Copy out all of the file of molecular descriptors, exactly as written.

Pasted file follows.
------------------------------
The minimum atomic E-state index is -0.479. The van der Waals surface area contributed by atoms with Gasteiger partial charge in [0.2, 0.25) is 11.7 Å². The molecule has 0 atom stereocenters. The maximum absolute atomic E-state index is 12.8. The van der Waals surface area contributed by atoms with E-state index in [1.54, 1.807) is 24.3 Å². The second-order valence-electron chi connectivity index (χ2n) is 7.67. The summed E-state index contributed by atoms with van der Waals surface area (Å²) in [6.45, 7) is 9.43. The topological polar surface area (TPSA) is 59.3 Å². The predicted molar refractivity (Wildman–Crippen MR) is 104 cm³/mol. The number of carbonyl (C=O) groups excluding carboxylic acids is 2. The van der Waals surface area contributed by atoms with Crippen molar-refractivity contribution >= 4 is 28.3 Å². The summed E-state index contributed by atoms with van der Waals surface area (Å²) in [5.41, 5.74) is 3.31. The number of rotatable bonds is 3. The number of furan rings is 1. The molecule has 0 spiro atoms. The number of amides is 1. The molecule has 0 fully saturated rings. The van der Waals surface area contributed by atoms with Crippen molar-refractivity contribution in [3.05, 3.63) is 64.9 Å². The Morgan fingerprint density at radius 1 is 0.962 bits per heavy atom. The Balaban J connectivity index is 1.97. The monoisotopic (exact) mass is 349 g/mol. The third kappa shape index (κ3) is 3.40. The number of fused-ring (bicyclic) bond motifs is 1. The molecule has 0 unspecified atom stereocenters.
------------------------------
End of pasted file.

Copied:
The minimum atomic E-state index is -0.479. The van der Waals surface area contributed by atoms with Gasteiger partial charge in [0.2, 0.25) is 11.7 Å². The molecule has 0 atom stereocenters. The maximum absolute atomic E-state index is 12.8. The van der Waals surface area contributed by atoms with E-state index in [1.54, 1.807) is 24.3 Å². The second-order valence-electron chi connectivity index (χ2n) is 7.67. The summed E-state index contributed by atoms with van der Waals surface area (Å²) in [6.45, 7) is 9.43. The topological polar surface area (TPSA) is 59.3 Å². The predicted molar refractivity (Wildman–Crippen MR) is 104 cm³/mol. The number of carbonyl (C=O) groups excluding carboxylic acids is 2. The van der Waals surface area contributed by atoms with Crippen molar-refractivity contribution >= 4 is 28.3 Å². The summed E-state index contributed by atoms with van der Waals surface area (Å²) in [5.41, 5.74) is 3.31. The number of rotatable bonds is 3. The number of furan rings is 1. The molecule has 0 spiro atoms. The number of amides is 1. The molecule has 0 fully saturated rings. The van der Waals surface area contributed by atoms with Crippen molar-refractivity contribution in [3.05, 3.63) is 64.9 Å². The Morgan fingerprint density at radius 1 is 0.962 bits per heavy atom. The Balaban J connectivity index is 1.97. The monoisotopic (exact) mass is 349 g/mol. The third kappa shape index (κ3) is 3.40. The number of fused-ring (bicyclic) bond motifs is 1. The molecule has 0 unspecified atom stereocenters.